SAN FRANCISCO (FRONTLINE MEDICAL NEWS) – Blockade of the cell surface receptor programmed death–1 (PD-1) is highly efficacious in patients with advanced noncolorectal cancers of the gastrointestinal tract that are deficient in mismatch repair, according to updated results of a phase II trial reported at the ASCO Gastrointestinal Cancers Symposium.

“Mutations have been shown to encode proteins that can be recognized and targeted by the immune system. The average tumor has dozens of somatic mutations; however, mismatch repair–deficient tumors harbor thousands of mutations,” noted first author Dr. Dung T. Le of the Sidney Kimmel Comprehensive Cancer Center, Johns Hopkins University, Baltimore. “This led to the hypothesis that immune augmentation with PD-1 blockade could be highly effective in mismatch repair–deficient tumors.”

Among 17 patients with noncolorectal cancers of the gastrointestinal tract treated with pembrolizumab in the trial and now having a median follow-up of 5.3 months, nearly half had a response according to radiographic criteria.

The findings expand on previously reported results for this cohort and also for a cohort in the trial having mismatch repair–deficient colorectal cancer, who benefited similarly ( N Engl J Med. 2015;372:2509-20 ).

“Mismatch repair–deficient GI tumors are highly responsive to checkpoint blockade with anti–PD-1. Clinical benefit is noted across tumors with mismatch repair deficiency, including colon, stomach, duodenum, pancreas, ampullary, and bile duct cancers,” Dr. Le said at the symposium, which was sponsored by ASCO, ASTRO, the American Gastroenterological Association, and the Society of Surgical Oncology.

Invited discussant Dr. Bertram Wiedenmann of Charité University Hospital in Berlin said that pembrolizumab, with PD-1 blockade, “has impressive efficacy to be validated in a larger cohort of patients with various gastroenteropancreatic primaries.”

“What I think is the million dollar question is why you have patients who are MSI [mismatch repair deficient] and still not responding to the treatment,” he added. “There might be some other alterations in addition to MSI explaining the nonresponders.”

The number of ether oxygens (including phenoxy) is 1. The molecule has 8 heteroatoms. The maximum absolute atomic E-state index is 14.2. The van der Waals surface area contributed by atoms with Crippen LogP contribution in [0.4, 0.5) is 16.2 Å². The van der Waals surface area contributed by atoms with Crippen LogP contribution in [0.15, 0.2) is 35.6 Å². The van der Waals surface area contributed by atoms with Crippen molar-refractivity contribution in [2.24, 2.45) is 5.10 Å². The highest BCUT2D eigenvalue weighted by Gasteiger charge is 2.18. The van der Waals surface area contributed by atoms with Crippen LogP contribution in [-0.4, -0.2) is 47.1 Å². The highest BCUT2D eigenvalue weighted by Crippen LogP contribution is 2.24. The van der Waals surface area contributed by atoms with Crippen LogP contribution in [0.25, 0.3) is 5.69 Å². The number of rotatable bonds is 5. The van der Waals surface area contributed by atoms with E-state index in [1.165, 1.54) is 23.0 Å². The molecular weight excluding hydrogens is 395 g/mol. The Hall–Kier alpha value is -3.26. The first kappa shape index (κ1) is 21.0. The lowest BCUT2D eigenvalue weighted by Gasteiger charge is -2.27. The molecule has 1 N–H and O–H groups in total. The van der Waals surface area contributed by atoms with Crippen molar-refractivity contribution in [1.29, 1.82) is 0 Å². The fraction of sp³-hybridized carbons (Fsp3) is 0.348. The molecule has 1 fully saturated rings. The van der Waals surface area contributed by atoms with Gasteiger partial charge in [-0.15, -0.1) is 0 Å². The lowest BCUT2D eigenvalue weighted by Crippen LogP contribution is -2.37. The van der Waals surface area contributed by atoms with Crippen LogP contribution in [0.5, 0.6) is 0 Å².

“We have to look at the inflammatory signature of these patients, and the question of whether we can use them as companion markers, aside from PD-L1, also PD-L2,” Dr. Wiedenmann maintained, referring to the ligands that bind to PD-1.

Patients were eligible for the trial if they had progressive advanced tumors and had received at least one prior therapy. Their tumors were tested for mismatch repair status by way of a commercially available immunohistochemistry kit for mismatch repair deficiency, or a PCR-based assay for microsatellite instability. They were treated with pembrolizumab (Keytruda), an antibody that targets PD-1, every 2 weeks.

In the cohort with mismatch repair–deficient noncolorectal cancers, the updated overall response rate was 47%, and the disease control rate was 76%, Dr. Le reported. Responses and durable responses were seen across tumor types.

The duration of response has ranged from 4 to 20 months, with most patients whose tumors initially responded still doing so as of the data cutoff for analysis.

The rate of grade 3 or 4 treatment-related adverse events was 12%, accounted for entirely by cases of diarrhea and colitis. “However, these were short lived and didn’t require steroids,” Dr. Le noted.

None of the patients experienced grade 3 or 4 rash/pruritus or immune-related endocrine disorders.

“Biochemical response correlates with radiographic response,” she reported, as there was generally good (though not perfect) concordance between the radiographic response and the response according to reductions in levels of cancer antigen 19-9 (CA 19-9).

The median duration of progression-free survival was not estimable. The median duration of overall survival was 21 months, and the 18-month survival rate was approximately 86%.

Dr. Le disclosed that she receives research funding from Aduro Biotech, Bristol-Myers Squibb, and Merck. Merck Sharp & Dohme Corp. was a collaborator on the trial. Dr. Wiedenmann disclosed that he had no conflicts of interest.


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